So, as you can see, this has been a difficult process to navigate. As the IRS is ramping up their enforcement of these rules, more and more businesses are receiving letters saying they are non-compliant and now owe a large amount of money for not following the rules.

    If you have received the IRS Letter 226J, don’t get too alarmed or take any immediate action. We are here to help. We have been working with our clients to determine where they can make changes to become more compliant and reduce the amount of the ESRP that the IRS says you owe. We have successfully worked with several clients to reduce this amount and get them set up for success moving forward.

    If you have received this notice and would like to get more information or set up a consultation, please do not hesitate to contact us. We know how confusing and scary this can be for business owners and we are here to help!

    ACA penalties only kick in if the employer fails to meet the coverage requirements and at least one full-time employee receives the premium tax credit for securing individual coverage through the Health Insurance Marketplace. The ACA provides for two types of penalties: one for failing to provide coverage to at least 95% of their full-time employees, and one for failing to meet the minimum requirements for coverage.

    We can track all your employees’ hours and let you know if you fall out of compliance with the ACA rules.

    ALEs have obligations to report about their healthcare coverage to their employees and the IRS per IRS Section 6055 and 6056. Section 6056 requires ALEs to provide minimum essential coverage to full-time employees. Section 6055 requires that they report that coverage to the IRS and give a copy of the return to employees.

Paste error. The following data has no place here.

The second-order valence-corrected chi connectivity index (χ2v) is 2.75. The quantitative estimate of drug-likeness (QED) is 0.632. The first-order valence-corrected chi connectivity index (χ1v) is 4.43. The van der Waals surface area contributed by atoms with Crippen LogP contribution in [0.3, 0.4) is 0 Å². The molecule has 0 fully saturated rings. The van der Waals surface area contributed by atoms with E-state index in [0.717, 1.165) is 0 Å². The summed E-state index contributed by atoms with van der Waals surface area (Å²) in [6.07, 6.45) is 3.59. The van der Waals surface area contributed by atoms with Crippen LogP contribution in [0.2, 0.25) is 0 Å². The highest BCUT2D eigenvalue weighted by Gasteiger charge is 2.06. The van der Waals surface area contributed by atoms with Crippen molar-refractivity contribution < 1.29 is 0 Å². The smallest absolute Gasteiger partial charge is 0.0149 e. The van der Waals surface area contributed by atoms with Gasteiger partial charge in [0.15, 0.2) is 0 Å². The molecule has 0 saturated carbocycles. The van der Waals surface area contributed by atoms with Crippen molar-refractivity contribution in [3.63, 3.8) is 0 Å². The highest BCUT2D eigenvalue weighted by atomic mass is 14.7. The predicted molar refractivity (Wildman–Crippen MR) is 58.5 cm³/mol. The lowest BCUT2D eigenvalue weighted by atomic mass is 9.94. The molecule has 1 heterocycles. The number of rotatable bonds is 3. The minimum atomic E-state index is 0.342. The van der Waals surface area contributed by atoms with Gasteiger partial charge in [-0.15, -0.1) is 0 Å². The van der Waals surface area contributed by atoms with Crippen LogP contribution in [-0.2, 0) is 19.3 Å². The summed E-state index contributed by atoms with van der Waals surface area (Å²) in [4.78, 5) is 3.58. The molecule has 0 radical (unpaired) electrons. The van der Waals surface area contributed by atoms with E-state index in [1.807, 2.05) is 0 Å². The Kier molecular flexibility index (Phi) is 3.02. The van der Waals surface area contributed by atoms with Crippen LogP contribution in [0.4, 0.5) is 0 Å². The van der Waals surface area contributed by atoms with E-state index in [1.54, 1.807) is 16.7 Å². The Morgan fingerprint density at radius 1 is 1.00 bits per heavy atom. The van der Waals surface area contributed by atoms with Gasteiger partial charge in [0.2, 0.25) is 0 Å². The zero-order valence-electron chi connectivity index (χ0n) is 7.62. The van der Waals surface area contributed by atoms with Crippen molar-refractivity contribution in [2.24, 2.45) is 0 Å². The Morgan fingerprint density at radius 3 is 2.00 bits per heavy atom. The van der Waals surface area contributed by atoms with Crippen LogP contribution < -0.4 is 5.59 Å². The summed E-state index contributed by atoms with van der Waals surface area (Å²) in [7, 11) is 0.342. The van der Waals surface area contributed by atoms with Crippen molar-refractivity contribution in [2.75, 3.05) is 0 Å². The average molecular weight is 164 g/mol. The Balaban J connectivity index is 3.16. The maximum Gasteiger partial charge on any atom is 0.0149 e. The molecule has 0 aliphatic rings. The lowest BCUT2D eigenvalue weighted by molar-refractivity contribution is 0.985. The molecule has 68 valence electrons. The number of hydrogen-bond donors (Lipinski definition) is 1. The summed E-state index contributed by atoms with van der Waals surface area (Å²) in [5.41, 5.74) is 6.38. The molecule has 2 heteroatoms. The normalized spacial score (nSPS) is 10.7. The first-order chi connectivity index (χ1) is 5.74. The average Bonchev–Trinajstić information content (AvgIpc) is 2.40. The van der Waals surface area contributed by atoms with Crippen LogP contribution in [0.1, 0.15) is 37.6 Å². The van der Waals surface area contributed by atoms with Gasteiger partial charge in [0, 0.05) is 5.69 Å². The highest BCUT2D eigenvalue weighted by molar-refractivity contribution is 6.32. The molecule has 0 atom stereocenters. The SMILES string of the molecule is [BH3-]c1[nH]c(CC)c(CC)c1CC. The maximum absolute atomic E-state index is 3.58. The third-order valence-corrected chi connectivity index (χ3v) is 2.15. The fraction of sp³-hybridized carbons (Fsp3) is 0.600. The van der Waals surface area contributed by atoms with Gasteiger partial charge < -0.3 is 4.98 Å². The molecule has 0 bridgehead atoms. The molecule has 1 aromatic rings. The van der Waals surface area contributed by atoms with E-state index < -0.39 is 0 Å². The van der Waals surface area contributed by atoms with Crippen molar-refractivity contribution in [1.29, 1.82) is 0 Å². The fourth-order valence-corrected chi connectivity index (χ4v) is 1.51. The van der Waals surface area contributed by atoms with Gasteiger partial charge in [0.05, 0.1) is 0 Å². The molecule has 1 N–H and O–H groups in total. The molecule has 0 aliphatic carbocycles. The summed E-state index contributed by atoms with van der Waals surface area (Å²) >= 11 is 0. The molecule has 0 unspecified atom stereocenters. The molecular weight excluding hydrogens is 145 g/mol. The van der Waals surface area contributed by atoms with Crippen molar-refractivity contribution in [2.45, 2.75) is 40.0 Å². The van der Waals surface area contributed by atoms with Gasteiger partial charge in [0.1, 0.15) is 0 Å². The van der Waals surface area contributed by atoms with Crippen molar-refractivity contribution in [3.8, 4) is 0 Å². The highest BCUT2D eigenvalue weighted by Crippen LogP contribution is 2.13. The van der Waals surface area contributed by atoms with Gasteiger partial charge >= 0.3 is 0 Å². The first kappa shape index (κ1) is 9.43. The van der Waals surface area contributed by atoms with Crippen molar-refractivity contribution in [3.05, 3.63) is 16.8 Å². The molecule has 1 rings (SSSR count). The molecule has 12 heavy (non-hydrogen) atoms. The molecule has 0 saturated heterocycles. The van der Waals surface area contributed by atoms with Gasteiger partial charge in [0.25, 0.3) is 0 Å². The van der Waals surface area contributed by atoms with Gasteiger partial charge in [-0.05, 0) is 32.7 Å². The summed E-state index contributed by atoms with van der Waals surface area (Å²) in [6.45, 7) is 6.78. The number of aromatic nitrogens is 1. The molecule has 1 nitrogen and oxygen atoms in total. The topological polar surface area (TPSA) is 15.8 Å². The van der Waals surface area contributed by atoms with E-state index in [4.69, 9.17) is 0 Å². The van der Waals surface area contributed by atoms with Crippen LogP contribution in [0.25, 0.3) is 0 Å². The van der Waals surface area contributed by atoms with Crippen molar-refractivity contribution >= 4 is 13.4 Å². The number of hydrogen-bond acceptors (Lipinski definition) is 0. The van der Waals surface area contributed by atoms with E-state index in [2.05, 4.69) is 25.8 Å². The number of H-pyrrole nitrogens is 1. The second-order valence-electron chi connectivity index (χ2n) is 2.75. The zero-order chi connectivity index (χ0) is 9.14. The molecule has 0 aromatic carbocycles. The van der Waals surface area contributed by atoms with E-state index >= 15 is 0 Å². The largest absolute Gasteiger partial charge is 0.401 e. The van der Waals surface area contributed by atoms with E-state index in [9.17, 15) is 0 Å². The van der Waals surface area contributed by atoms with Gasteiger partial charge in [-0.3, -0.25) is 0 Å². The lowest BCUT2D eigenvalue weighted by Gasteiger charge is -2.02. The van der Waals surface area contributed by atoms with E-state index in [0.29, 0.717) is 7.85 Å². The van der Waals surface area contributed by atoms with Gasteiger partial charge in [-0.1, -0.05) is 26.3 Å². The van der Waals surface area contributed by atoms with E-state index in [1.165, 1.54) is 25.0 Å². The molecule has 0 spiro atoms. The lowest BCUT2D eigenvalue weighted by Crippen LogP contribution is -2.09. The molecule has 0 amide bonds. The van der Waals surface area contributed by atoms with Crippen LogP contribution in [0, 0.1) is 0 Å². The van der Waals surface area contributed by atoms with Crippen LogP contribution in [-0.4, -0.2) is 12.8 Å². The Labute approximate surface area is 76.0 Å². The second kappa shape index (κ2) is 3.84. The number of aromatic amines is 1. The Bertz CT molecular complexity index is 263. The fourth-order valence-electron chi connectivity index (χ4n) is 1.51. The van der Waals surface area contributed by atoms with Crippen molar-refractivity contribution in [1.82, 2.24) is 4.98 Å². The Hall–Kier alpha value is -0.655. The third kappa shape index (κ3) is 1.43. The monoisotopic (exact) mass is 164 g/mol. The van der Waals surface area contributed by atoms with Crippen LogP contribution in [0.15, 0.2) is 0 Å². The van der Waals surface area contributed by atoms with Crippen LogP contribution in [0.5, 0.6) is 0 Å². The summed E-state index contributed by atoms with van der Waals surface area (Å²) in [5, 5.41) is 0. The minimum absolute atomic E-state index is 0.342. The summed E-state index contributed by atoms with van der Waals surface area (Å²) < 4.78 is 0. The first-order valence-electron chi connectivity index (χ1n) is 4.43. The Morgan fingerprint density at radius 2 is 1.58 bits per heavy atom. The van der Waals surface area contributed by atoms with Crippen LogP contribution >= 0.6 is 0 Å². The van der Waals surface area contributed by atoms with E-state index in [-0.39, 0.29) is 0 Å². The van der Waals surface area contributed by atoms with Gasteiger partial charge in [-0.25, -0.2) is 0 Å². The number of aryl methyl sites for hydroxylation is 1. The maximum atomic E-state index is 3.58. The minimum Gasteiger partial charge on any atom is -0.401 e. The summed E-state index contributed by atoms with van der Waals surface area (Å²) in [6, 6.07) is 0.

For the IRS, to comply with the ACA, Form 1095-B (self-funded plans) or 1095-C need to be filed electronically by March 31 each year.  To complete the form accurately the following information is required:

    • Covered individual or employee’s data like name and date of birth
    • Covered Dependent names and social security numbers (self-insured plans only)
    • Plan provider’s data like name and address
    • When the employee was offered coverage
    • The employee’s coverage status for each month of the previous year
    • Proof the plan was affordable, typically using Safe Harbor methods to calculate

    Letter 5699, Missing Information Return Form 1094/1095-C, is a notice sent from the IRS to make initial contact with an organization that the agency believes was an Applicable Large Employer (ALE) for an identified tax year. In the eyes of the IRS officers, the organization needed to file information returns under the ACA’s Employer Mandate but failed to do so. Letter 5699 is therefore the first step towards the IRS imposing an ACA penalty assessment on an employer.
    Letter 5699

    Letter 226-J is the initial letter issued to Applicable Large Employers (ALEs) to notify them that they may be liable for an Employer Shared Responsibility Payment (ESRP). The determination of whether an ALE may be liable for an ESRP and the amount of the proposed ESRP in Letter 226-J are based on information from Forms 1094-C and 1095-C filed by the ALE and the individual income tax returns filed by the ALE’s employees.

    Letter 226-J